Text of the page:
Belize is a Central American nation home to about 360,000 people. Over the years, more and more people have sought to the nation for vacation and leisure, a trend that’s caused the tourist industry to spike since 2015.
In 1988, renovation began on the Southern Highway, which runs from Dangria to Punta Gorda, and cost $14.7 million. Although this highway is in better shape opposed to other infrastructure, the rest of the nation still seeks assistance.
Of the 1,594 roads in Belize, only 303 are paved, a fact that indicates how infrastructure in Belize could receive some attention. Other highways not apart of the Southern Highway are in dire need; with vulnerability to damage or closure during rainy seasons, the country has not been fully prepared to support the substantial incline of tourist or travel that’s occurred since the late 1990s. Thankfully, though, the early 2000s look much more optimistic.
USAID assisted with funding for improvement to access rural roads despite closing their physical office in Belize after 13 years in 1996. Through assistance like this, Belize has become more accessible to not only locals, but visitors as well. In March 2007, research showed more roads became paved, “and even the gravel or limestone byways seem[ed] to be scraped more frequently.”
Flash forward to 2013 when The Belize Road Safety Demonstration Corridor Project was launched — not only did the project cover resealing until June 2015, but it also saw the installation of safety barriers, pedestrian crossing and road markings.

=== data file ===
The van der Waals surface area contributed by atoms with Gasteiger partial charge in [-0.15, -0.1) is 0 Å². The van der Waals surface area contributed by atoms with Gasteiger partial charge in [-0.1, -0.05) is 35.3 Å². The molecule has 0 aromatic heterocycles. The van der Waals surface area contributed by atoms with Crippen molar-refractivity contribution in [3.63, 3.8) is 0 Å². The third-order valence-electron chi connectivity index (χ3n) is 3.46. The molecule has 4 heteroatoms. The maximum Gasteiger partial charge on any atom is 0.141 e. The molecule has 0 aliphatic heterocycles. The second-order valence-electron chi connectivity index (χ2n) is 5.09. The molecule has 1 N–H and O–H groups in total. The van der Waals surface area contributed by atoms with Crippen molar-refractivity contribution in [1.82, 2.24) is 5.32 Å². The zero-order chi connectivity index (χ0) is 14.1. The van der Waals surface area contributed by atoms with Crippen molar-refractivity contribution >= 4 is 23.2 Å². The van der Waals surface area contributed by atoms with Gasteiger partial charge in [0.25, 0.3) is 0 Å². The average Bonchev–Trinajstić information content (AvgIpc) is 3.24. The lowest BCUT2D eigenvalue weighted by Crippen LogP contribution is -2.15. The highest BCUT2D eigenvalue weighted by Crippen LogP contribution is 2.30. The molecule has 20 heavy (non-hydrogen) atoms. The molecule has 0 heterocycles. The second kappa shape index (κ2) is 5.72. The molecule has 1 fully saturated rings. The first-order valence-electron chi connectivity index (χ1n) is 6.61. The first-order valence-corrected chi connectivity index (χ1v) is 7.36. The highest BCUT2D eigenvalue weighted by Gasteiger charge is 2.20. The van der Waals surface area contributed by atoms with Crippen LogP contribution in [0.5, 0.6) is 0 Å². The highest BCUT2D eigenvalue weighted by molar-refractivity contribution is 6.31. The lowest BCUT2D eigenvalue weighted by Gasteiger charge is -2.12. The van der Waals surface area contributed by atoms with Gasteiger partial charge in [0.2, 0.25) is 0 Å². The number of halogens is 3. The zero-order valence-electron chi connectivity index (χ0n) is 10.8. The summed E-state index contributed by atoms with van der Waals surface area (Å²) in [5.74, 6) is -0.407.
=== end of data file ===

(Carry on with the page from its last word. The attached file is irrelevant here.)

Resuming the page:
There are 10 ports of entry to Belize, including the airport that houses three international carriers: United, American and Avianca. With the steady increase of tourists being easily able to visit Belize over the years, one can physically see how infrastructure in Belize is on the rise.
Belize’s telecommunication network is also growing — Belize Telemedia Limited is the largest nationalized telecommunications company in Belize. Their efficiency, quality and advanced technology make their products and services of distinguished quality. They currently provide telecommunications for government officials, businesses and residents.
Internet access is also available but very expensive for locals to acquire. Satellite internet costs $120 a month but grants unlimited internet use. DSL is also offered, but the price is excessive: “The maximum speed available is 1 Megabytes up by 16 Megabytes down and this costs a whopping $350 a month.” In terms of broadcasting, Belize has over 10 radio stations in the nation, with 5 operating in all districts. Television is quite popular in Belize as well, with standard programming stemming from North America (CNN, Fox, ABC, NBC and CBS).
Although infrastructure in Belize is not at its peak, it’s indisputable that progress has been made overall. Over time, the island will continue to get closer to being a modernized structure as a whole, but until then, every inch of progress is a mile of development.
– Tara Jackson